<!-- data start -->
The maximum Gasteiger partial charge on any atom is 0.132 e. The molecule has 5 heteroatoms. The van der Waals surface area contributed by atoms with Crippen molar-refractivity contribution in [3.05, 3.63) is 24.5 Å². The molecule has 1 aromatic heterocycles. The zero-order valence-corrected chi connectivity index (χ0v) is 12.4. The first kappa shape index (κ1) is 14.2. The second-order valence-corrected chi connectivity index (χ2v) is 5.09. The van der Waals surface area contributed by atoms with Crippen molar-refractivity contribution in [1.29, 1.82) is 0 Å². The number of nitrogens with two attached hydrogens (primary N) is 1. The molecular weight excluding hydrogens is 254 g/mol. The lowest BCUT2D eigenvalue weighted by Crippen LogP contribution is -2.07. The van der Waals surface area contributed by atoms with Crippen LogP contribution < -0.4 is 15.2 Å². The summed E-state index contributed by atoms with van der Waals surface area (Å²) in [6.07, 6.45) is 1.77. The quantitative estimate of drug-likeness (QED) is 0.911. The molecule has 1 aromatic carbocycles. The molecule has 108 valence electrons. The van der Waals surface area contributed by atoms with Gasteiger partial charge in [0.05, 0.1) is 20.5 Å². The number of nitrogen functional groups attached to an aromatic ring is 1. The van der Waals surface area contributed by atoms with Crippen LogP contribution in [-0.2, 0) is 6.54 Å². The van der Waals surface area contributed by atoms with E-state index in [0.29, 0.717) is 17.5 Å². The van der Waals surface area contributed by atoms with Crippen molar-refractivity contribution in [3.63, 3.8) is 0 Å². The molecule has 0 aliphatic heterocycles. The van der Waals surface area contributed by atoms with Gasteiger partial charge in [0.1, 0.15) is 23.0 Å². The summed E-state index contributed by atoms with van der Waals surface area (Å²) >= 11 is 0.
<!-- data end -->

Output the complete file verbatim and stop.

The maximum Gasteiger partial charge on any atom is 0.132 e. The molecule has 5 heteroatoms. The van der Waals surface area contributed by atoms with Crippen molar-refractivity contribution in [3.05, 3.63) is 24.5 Å². The molecule has 1 aromatic heterocycles. The zero-order valence-corrected chi connectivity index (χ0v) is 12.4. The first kappa shape index (κ1) is 14.2. The second-order valence-corrected chi connectivity index (χ2v) is 5.09. The van der Waals surface area contributed by atoms with Crippen molar-refractivity contribution in [1.29, 1.82) is 0 Å². The number of nitrogens with two attached hydrogens (primary N) is 1. The molecular weight excluding hydrogens is 254 g/mol. The lowest BCUT2D eigenvalue weighted by Crippen LogP contribution is -2.07. The van der Waals surface area contributed by atoms with Crippen LogP contribution < -0.4 is 15.2 Å². The summed E-state index contributed by atoms with van der Waals surface area (Å²) in [6.07, 6.45) is 1.77. The quantitative estimate of drug-likeness (QED) is 0.911. The molecule has 1 aromatic carbocycles. The molecule has 108 valence electrons. The van der Waals surface area contributed by atoms with Gasteiger partial charge in [0.05, 0.1) is 20.5 Å². The number of nitrogen functional groups attached to an aromatic ring is 1. The van der Waals surface area contributed by atoms with Crippen LogP contribution in [-0.2, 0) is 6.54 Å². The van der Waals surface area contributed by atoms with E-state index in [0.29, 0.717) is 17.5 Å². The van der Waals surface area contributed by atoms with Crippen molar-refractivity contribution in [3.63, 3.8) is 0 Å². The molecule has 0 aliphatic heterocycles. The van der Waals surface area contributed by atoms with Gasteiger partial charge in [0.1, 0.15) is 23.0 Å². The summed E-state index contributed by atoms with van der Waals surface area (Å²) >= 11 is 0.